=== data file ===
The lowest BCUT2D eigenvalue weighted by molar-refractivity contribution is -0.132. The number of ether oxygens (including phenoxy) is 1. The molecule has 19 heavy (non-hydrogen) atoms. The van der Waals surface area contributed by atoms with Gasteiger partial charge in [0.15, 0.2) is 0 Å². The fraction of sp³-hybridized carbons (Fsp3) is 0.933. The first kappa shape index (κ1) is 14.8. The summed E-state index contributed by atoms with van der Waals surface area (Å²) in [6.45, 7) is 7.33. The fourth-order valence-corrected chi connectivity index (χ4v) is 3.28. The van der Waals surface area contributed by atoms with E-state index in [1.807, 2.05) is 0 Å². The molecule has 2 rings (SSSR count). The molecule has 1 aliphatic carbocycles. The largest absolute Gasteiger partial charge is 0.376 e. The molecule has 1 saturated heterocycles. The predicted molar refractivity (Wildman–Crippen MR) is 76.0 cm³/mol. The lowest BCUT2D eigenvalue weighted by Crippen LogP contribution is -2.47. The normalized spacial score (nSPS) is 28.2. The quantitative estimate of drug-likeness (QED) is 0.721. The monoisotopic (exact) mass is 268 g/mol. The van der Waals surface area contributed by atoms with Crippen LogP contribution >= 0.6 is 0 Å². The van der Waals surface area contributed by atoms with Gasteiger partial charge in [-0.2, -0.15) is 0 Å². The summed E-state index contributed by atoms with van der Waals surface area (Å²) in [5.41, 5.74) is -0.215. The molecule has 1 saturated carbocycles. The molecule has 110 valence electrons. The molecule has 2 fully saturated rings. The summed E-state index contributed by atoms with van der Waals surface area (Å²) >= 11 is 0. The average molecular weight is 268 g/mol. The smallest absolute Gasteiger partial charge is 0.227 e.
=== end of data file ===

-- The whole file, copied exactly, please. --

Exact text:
The lowest BCUT2D eigenvalue weighted by molar-refractivity contribution is -0.132. The number of ether oxygens (including phenoxy) is 1. The molecule has 19 heavy (non-hydrogen) atoms. The van der Waals surface area contributed by atoms with Gasteiger partial charge in [0.15, 0.2) is 0 Å². The fraction of sp³-hybridized carbons (Fsp3) is 0.933. The first kappa shape index (κ1) is 14.8. The summed E-state index contributed by atoms with van der Waals surface area (Å²) in [6.45, 7) is 7.33. The fourth-order valence-corrected chi connectivity index (χ4v) is 3.28. The van der Waals surface area contributed by atoms with E-state index in [1.807, 2.05) is 0 Å². The molecule has 2 rings (SSSR count). The molecule has 1 aliphatic carbocycles. The largest absolute Gasteiger partial charge is 0.376 e. The molecule has 1 saturated heterocycles. The predicted molar refractivity (Wildman–Crippen MR) is 76.0 cm³/mol. The lowest BCUT2D eigenvalue weighted by Crippen LogP contribution is -2.47. The normalized spacial score (nSPS) is 28.2. The quantitative estimate of drug-likeness (QED) is 0.721. The monoisotopic (exact) mass is 268 g/mol. The van der Waals surface area contributed by atoms with Crippen LogP contribution >= 0.6 is 0 Å². The van der Waals surface area contributed by atoms with Gasteiger partial charge in [-0.2, -0.15) is 0 Å². The summed E-state index contributed by atoms with van der Waals surface area (Å²) in [5.41, 5.74) is -0.215. The molecule has 1 saturated carbocycles. The molecule has 110 valence electrons. The molecule has 2 fully saturated rings. The summed E-state index contributed by atoms with van der Waals surface area (Å²) >= 11 is 0. The average molecular weight is 268 g/mol. The smallest absolute Gasteiger partial charge is 0.227 e.